To get a bigger bang for your advertising buck, I advise dealers to try getting more deeply involved with the community in which your retail business is located.
Make your contribution in the name of goodwill rather than advertising alone, and you should see an increase in store traffic. That is the best method for building a loyal following of customers who are more apt to overlook a lower price from your larger competitors. Why? Because they'd rather buy from "one of us" where the boss who supports local events is easy to reach and is known in the area for his or her friendliness and honesty.
I was reminded of this the other evening while watching my local public service television station. It happened to be during a pledge week when the station was attempting to raise money to cover its costs of bringing good programs, free of commercial spots, to its viewers.
During the frequent breaks in one of my favorite programs, a representative from a local business made a pitch to the audience to support the station's efforts. All one had to do was phone a local number and pledge a dollar amount of support to one of about 30 volunteer operators who also worked at various businesses in our town.
Then, at one point during the evening, another person from a local business appeared on my TV screen to announce that his company would match the total amount of money viewers would pledge during the next five minutes.
The station management's frequent on-air thanks to that company were probably worth more than the thousands of dollars that the firm could have spent elsewhere on commercial advertising.
If supporting your local public TV station in this manner is not your cup of tea, or if they already have more volunteers than they need, there are many other ways in which you can demonstrate that you're a solid local citizen.
How about making a video tape of a neighborhood school's ball game, dance or other group activity with the kids? It's not difficult to imagine that every parent, relative and friend of a participating youngster would want to see a showing of that tape. Indeed, playing the tape in the store at pre-announced times can get you more traffic than you'd need to make the effort worthwhile.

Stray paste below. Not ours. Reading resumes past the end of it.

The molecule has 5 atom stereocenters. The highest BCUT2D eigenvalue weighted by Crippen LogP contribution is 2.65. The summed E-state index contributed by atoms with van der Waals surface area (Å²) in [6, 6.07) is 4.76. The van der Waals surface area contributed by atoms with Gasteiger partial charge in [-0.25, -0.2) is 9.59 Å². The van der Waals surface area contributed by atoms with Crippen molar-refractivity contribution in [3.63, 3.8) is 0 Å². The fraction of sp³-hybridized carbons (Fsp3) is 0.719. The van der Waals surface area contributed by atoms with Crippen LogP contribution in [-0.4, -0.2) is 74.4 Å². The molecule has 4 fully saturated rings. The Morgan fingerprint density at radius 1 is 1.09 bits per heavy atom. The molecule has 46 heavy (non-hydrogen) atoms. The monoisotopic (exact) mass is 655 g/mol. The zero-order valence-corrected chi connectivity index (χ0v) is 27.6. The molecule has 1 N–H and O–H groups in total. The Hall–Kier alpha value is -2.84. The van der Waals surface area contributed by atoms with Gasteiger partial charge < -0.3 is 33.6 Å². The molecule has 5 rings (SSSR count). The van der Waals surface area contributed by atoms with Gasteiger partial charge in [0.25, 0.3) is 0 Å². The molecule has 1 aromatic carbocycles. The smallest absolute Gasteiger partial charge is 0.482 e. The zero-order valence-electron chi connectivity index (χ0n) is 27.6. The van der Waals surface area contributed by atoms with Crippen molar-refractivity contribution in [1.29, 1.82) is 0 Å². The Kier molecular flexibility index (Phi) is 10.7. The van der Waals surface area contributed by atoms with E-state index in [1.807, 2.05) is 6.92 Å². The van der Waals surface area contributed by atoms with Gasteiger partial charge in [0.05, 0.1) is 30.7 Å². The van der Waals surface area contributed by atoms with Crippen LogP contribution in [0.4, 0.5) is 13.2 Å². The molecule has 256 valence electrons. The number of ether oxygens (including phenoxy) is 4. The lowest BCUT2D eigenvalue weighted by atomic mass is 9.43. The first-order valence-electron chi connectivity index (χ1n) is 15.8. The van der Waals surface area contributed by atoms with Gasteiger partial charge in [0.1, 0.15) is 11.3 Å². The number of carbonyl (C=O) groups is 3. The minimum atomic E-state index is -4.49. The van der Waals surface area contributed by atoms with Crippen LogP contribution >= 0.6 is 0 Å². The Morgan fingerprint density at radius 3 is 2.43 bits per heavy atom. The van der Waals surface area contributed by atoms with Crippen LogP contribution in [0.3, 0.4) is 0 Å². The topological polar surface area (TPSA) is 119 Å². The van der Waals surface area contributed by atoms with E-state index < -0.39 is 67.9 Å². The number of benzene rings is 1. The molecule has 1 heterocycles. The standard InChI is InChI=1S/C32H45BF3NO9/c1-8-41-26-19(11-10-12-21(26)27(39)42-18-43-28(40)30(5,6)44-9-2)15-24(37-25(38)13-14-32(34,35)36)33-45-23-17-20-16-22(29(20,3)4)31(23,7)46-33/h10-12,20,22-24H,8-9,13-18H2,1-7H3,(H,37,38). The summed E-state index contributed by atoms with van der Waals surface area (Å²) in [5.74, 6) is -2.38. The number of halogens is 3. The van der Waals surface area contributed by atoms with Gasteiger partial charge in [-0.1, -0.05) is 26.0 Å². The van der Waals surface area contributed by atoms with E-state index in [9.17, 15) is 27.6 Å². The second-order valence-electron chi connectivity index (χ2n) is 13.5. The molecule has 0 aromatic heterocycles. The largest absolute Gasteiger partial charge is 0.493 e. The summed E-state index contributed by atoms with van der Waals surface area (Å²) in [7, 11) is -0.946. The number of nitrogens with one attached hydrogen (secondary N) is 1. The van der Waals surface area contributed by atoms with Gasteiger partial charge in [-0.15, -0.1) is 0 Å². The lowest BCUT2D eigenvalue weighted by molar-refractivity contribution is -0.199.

A more direct way to make customers out of shoppers lies in allying yourself with a men's or women's group at a neighborhood church or school.
Promoting the fact that you will donate a percentage of what those members spend in your store during a certain month will surely show that you care. A word of caution, though: If your community has more than one such organization competing for members and funds, don't support one at the risk of offending the others.
Finally, there's the approach of educating the public. If, for example, you were to run a class on how to make better use of a computer, camcorder or any other product with which your store is identified, your reputation for expertise is practically assured. Then, to ensure that you are not educating customers for your competition, offer a purchase discount for class attendees.
Even if you've only been in business for a short while, chances are you recognize the importance of building store traffic.
However, the pressures of operating in a business climate inundated with superstores, Internet offerings, and so on may be keeping you from doing what you already know must be done. In that case, I suggest that you take a deep breath and ask yourself, "If I were a local shopper, what would attract me to my store?"
Jules Steinberg is president of Jules Steinberg & Associates, 425 Sunset Road, Winnetka, Ill. 60093. Phone (847) 446-7312; e-mail JSteinb611@aol.com.